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Ann Coulter’s (Truthful) Rhetoric on Gun Violence and Race

The HuffPo is not happy with Ann Coulter — again — this time for daring to say that gun violence in the United States is a “demographic problem.”

But Ann Coulter is correct and why we’re not talking more about stopping black-on-black crime is one of the reasons conservatives see so much hypocrisy with the Left’s push for more gun-control legislation. Why did it take Newtown to get Democrats to move on gun violence when there’s a Newtown-a-month is the president’s hometown of Chicago?

Let’s look at gun violence in Chicago. Via The Guardian:

A disturbing contrast between two great American cities – one seen as a capital of violence, the other as a model of urban safety in the US – was driven home Friday by a pair of year-end reports on homicides.

New York City announced that 2012 was the safest on record, with 414 homicides beating the previous low of 471 in 2009.

Chicago, meanwhile, at about a third the size of NYC proper, drew near its 500th homicide of the year. It was the first time the city had approached the mark since 2008, when 512 were killed.

Both cities have tough gun-control laws, but only one city is safe. Why? There’s something other than gun legislation that makes New York City safer than Chicago, but Democrats, the MSM, and everyone else who claims to be trying to end gun violence won’t expand the conversation to such potentially controversial subjects as police tactics, municipal corruption, poor governance, and yes, race.

David Frum, countering Coulter, writes on, “America’s gun problem is not a race problem“:

Yet the urge to subdivide runs strong among Americans. Monday on Fox News, the popular conservative commentator Ann Coulter claimed that the murder rate among white Americans is as low as the murder rate in Belgium. “So perhaps it’s not a gun problem,” she concluded. “Perhaps it’s a demographic problem.”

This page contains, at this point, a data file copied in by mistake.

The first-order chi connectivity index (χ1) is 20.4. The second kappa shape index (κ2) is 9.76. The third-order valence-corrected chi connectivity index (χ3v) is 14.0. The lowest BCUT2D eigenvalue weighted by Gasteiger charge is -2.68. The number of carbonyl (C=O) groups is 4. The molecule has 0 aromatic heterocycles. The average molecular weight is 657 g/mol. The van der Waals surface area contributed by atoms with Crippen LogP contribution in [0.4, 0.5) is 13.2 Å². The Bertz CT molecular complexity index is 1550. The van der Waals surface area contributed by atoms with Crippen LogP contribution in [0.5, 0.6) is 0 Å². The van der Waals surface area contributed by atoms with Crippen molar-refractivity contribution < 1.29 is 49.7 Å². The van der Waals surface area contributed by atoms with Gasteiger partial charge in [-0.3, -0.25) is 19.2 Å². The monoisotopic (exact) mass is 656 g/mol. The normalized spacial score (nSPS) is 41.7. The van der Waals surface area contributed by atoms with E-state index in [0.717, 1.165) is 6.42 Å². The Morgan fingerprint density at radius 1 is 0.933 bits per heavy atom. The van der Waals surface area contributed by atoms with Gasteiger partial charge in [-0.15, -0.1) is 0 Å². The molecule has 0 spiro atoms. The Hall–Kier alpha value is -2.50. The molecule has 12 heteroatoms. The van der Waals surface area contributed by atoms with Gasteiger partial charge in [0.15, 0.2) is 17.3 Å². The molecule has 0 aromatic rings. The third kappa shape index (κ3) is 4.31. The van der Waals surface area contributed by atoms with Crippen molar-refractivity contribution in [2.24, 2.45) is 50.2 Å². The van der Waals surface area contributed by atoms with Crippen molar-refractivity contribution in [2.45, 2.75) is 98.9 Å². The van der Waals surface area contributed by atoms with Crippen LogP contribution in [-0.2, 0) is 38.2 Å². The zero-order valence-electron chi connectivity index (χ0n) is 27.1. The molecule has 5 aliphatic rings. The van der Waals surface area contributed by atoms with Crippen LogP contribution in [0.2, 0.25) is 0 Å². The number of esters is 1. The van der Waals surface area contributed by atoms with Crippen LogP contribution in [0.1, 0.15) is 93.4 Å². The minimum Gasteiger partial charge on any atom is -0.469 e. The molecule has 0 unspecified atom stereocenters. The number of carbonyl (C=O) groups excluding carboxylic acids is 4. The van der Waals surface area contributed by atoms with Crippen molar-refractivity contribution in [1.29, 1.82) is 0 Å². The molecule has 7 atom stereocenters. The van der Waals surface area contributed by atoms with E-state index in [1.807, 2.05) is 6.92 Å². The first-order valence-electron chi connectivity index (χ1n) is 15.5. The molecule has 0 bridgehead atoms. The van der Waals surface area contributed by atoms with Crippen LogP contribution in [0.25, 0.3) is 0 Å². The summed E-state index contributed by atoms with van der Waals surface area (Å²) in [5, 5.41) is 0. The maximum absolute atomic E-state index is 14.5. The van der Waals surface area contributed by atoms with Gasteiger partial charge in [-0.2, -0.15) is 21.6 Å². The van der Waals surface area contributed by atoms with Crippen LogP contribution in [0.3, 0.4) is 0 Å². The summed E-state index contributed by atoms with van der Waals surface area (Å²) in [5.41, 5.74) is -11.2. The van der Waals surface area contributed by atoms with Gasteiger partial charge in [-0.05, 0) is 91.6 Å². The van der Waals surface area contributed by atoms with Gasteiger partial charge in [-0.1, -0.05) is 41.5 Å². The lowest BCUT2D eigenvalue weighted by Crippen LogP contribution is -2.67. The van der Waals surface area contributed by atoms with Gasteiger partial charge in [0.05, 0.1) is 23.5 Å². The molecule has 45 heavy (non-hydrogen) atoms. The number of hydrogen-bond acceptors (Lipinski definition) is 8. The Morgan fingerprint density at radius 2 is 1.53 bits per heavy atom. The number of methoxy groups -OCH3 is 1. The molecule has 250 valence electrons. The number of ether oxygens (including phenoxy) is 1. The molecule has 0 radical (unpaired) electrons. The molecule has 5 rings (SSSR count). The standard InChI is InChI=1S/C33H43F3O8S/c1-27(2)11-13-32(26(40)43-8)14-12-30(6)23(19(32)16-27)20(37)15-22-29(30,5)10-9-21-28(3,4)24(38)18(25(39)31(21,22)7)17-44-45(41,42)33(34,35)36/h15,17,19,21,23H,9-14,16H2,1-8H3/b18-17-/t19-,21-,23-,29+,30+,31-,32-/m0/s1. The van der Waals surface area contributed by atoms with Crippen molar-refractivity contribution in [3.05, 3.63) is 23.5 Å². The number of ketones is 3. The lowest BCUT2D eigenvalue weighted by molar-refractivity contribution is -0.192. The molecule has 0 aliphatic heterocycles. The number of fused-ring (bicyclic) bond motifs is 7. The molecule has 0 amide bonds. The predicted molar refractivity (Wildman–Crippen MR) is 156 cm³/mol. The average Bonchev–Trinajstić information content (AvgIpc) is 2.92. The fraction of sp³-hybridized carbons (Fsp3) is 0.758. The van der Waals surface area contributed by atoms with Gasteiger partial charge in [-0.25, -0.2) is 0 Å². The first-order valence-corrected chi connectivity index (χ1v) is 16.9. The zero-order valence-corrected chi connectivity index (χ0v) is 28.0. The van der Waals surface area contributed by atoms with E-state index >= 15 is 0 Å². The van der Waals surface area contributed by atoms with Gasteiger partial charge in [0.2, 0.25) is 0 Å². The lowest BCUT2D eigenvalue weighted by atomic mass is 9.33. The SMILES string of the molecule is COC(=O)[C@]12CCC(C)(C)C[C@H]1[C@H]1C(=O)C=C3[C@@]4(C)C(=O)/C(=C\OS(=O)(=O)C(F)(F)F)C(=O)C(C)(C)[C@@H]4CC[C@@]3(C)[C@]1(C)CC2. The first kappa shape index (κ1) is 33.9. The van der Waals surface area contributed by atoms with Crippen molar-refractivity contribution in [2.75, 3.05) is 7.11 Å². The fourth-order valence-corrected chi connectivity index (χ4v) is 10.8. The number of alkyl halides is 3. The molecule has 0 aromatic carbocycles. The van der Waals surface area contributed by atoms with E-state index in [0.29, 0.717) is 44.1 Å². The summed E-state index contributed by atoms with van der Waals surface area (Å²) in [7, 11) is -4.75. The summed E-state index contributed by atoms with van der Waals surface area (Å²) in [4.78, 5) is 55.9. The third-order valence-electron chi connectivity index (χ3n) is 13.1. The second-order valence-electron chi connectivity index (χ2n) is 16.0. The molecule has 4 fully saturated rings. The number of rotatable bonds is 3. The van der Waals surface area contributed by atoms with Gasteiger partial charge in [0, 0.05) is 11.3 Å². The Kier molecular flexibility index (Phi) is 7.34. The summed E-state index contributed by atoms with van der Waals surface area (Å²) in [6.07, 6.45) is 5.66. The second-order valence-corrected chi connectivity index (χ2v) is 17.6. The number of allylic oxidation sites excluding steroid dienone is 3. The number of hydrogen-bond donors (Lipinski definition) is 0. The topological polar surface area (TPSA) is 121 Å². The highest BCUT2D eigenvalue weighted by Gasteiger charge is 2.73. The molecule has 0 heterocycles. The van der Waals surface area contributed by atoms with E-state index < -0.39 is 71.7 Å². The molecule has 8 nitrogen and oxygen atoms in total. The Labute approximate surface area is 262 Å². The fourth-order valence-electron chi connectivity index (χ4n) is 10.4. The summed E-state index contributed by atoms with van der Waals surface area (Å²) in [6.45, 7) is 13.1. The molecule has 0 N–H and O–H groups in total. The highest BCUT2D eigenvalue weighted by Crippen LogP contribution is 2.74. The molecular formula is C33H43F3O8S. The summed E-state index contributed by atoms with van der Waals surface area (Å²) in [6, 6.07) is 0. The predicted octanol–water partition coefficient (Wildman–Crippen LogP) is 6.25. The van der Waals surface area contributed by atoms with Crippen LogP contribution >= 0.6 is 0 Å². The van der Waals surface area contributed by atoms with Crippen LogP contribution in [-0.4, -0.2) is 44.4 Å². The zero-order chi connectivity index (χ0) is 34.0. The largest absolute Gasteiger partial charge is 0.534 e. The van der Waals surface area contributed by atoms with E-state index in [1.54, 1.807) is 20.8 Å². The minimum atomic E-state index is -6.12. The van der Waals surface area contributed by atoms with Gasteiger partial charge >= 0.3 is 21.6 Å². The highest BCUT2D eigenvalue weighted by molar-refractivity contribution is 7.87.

But countries cannot dismiss the sufferings of great blocks of their people by dismissing some “demographics” as unworthy of attention.

Frum is missing the point. We are not dismissing the demographics, we are pointing out — rightly — that there’s a problem with “thug on thug” crime that’s not being addressed, especially in big cities run by liberals.

Frum does point out — rightly I think — that there are multiple gun issues in America. I classify them as 1) the maniac (Newton, Aurora); 2) crime; and 3) suicides and accidents.

Different steps need to be taken to address the three issues above, but liberals like to tie all three together when they make their case as this inflates the number of gun incidents.

Liberals are hailing Gov. Andrew Cuomo’s new restrictions on assault weapons, but in 2011 there were just five murders in all of New York state with a rifle. A fact the media won’t point out.

And how will Cuomo’s new law affect my three classes of gun issues?

Well, with No. 1, not much. A maniac is a maniac. Adam Lanza somehow got his hands on his mother’s guns. If you steal your gun to commit a crime, there’s not much any new law will do. Or take James Holmes in Aurora who had his apartment booby-trapped with homemade explosives. Who needs a gun when you can make a bomb?

As for No. 2, the idea of a background check for all private sales sounds good, but it still doesn’t stop someone who buys guns legally and then sells them illegally out of his trunk to criminals. To stop gun crime, you need better policing. Laws alone won’t do it.

Finally, for No. 3, if you’re suicidal and get entered into this new mental-health database that prevents you from buying a gun, you’ll end up killing yourself some other way. Even worse, the idea that if you seek mental-health treatment and the result is you get entered into some giant database has the potential of scaring off people from seeking help in the first place.

Accidents and personal responsibility were not addressed at all by Cuomo, and this is one area where I think the NRA should be front and center. Guns need to be secured to prevent theft and gun owners need to do a much better job of treating their weapons with the respect and care the deserve.

If you think guns in America are a problem, then step one is honesty. That includes talking about the third-rail issue of race.



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